Japan and the United States remained at loggerheads over exchange-rate policy on Friday with Washington saying yen moves continued to be “orderly,” signaling that Tokyo has no justification to intervene in the market to stem yen gains.
Japanese Finance Minister Taro Aso reiterated Tokyo’s view that excessive and disorderly currency moves were undesirable, making it clear authorities won’t hesitate to step into the market if they consider any yen spike as out of line with economic fundamentals.
“In line with previous commitments by G7 and G20, I said stability in exchange rates is extremely important as excess volatility and disorderly movements would hurt the economy,” Aso told reporters after meeting Group of Seven (G7) finance leaders in Sendai, northeast Japan.
But a senior U.S. Treasury official said currency moves are deemed “disorderly” enough to warrant intervention only when they are triggered by a crisis such as the devastating earthquake and tsunami that hit northeast Japan in March 2011.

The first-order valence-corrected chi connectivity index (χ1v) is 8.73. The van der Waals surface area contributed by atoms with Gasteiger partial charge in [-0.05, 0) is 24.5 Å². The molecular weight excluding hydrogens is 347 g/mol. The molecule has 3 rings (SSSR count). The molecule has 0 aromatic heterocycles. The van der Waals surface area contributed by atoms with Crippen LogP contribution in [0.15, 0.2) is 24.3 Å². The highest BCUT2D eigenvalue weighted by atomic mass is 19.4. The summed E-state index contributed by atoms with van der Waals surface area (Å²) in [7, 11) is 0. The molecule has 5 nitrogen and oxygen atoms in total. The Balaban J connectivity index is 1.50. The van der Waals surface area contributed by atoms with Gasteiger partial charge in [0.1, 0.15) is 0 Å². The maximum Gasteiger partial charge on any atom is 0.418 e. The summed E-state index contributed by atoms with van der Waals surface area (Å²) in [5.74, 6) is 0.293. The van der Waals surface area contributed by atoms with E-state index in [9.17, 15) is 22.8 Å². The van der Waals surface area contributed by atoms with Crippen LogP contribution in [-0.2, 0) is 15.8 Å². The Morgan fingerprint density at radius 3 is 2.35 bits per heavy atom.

There needs to be a distinction between such moves and market fluctuations “that happen,” the official said, adding that “you know” when truly disorderly conditions occur.
“We’ve had agreements in the G7 and G20 for a number of years that have been very solid, workable … that give all of us the ability to use domestic tools for domestic purposes, but that they commit to refraining from exchange-rate targeting unless there are disorderly conditions,” the official said.
“I continue to believe that Japan has orderly conditions,” he said, when asked whether Washington’s stance on the yen has not changed since last month’s Group of 20 finance leaders’ gathering in Washington.